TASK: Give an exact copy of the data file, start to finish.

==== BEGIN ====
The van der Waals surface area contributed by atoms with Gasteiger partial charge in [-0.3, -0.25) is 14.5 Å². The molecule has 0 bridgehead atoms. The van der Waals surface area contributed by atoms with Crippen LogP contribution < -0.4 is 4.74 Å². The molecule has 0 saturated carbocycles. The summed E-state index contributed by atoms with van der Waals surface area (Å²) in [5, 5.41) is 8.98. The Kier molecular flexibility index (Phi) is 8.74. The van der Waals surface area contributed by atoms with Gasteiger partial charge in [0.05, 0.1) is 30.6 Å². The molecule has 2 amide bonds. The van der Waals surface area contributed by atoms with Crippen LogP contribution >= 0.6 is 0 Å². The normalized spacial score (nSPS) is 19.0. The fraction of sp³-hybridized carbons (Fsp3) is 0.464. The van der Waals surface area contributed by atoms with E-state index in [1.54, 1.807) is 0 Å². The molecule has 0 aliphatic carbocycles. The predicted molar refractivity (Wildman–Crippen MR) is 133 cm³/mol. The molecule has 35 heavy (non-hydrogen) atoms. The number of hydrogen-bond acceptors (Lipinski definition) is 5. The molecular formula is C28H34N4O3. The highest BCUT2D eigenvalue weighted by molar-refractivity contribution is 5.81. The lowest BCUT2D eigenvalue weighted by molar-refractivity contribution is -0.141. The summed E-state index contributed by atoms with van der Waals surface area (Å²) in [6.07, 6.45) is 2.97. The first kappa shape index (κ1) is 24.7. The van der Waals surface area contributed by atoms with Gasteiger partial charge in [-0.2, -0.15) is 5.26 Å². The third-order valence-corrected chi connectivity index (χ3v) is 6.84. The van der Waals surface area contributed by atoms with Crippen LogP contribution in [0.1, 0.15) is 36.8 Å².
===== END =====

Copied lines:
The van der Waals surface area contributed by atoms with Gasteiger partial charge in [-0.3, -0.25) is 14.5 Å². The molecule has 0 bridgehead atoms. The van der Waals surface area contributed by atoms with Crippen LogP contribution < -0.4 is 4.74 Å². The molecule has 0 saturated carbocycles. The summed E-state index contributed by atoms with van der Waals surface area (Å²) in [5, 5.41) is 8.98. The Kier molecular flexibility index (Phi) is 8.74. The van der Waals surface area contributed by atoms with Gasteiger partial charge in [0.05, 0.1) is 30.6 Å². The molecule has 2 amide bonds. The van der Waals surface area contributed by atoms with Crippen LogP contribution >= 0.6 is 0 Å². The normalized spacial score (nSPS) is 19.0. The fraction of sp³-hybridized carbons (Fsp3) is 0.464. The van der Waals surface area contributed by atoms with E-state index in [1.54, 1.807) is 0 Å². The molecule has 0 aliphatic carbocycles. The predicted molar refractivity (Wildman–Crippen MR) is 133 cm³/mol. The molecule has 35 heavy (non-hydrogen) atoms. The number of hydrogen-bond acceptors (Lipinski definition) is 5. The molecular formula is C28H34N4O3. The highest BCUT2D eigenvalue weighted by molar-refractivity contribution is 5.81. The lowest BCUT2D eigenvalue weighted by molar-refractivity contribution is -0.141. The summed E-state index contributed by atoms with van der Waals surface area (Å²) in [6.07, 6.45) is 2.97. The first kappa shape index (κ1) is 24.7. The van der Waals surface area contributed by atoms with Gasteiger partial charge in [-0.2, -0.15) is 5.26 Å². The third-order valence-corrected chi connectivity index (χ3v) is 6.84. The van der Waals surface area contributed by atoms with Crippen LogP contribution in [0.1, 0.15) is 36.8 Å².